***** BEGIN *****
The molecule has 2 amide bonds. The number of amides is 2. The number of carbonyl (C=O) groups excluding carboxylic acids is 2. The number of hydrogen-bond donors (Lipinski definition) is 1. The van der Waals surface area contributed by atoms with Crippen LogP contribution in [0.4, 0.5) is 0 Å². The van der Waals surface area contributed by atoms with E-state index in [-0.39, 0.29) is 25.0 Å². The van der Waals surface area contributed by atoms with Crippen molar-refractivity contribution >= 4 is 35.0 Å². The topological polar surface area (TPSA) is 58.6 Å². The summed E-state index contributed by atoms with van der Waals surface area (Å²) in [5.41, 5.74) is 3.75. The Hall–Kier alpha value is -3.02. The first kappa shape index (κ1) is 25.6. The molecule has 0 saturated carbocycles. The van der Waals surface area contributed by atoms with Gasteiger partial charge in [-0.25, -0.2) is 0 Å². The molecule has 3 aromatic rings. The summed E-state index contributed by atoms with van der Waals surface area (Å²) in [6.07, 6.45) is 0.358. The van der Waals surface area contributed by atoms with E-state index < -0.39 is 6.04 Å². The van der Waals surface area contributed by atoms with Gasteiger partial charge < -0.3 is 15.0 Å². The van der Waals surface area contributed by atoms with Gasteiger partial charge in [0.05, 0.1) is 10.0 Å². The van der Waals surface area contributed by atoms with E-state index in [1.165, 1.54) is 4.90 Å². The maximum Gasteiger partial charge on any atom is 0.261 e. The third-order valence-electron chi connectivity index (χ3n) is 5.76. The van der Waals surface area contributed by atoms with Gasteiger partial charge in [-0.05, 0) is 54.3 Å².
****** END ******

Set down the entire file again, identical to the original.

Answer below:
The molecule has 2 amide bonds. The number of amides is 2. The number of carbonyl (C=O) groups excluding carboxylic acids is 2. The number of hydrogen-bond donors (Lipinski definition) is 1. The van der Waals surface area contributed by atoms with Crippen LogP contribution in [0.4, 0.5) is 0 Å². The van der Waals surface area contributed by atoms with E-state index in [-0.39, 0.29) is 25.0 Å². The van der Waals surface area contributed by atoms with Crippen molar-refractivity contribution >= 4 is 35.0 Å². The topological polar surface area (TPSA) is 58.6 Å². The summed E-state index contributed by atoms with van der Waals surface area (Å²) in [5.41, 5.74) is 3.75. The Hall–Kier alpha value is -3.02. The first kappa shape index (κ1) is 25.6. The molecule has 0 saturated carbocycles. The van der Waals surface area contributed by atoms with Gasteiger partial charge in [-0.25, -0.2) is 0 Å². The molecule has 3 aromatic rings. The summed E-state index contributed by atoms with van der Waals surface area (Å²) in [6.07, 6.45) is 0.358. The van der Waals surface area contributed by atoms with E-state index < -0.39 is 6.04 Å². The van der Waals surface area contributed by atoms with Gasteiger partial charge < -0.3 is 15.0 Å². The van der Waals surface area contributed by atoms with Gasteiger partial charge in [0.05, 0.1) is 10.0 Å². The van der Waals surface area contributed by atoms with E-state index in [1.165, 1.54) is 4.90 Å². The maximum Gasteiger partial charge on any atom is 0.261 e. The third-order valence-electron chi connectivity index (χ3n) is 5.76. The van der Waals surface area contributed by atoms with Gasteiger partial charge in [-0.05, 0) is 54.3 Å².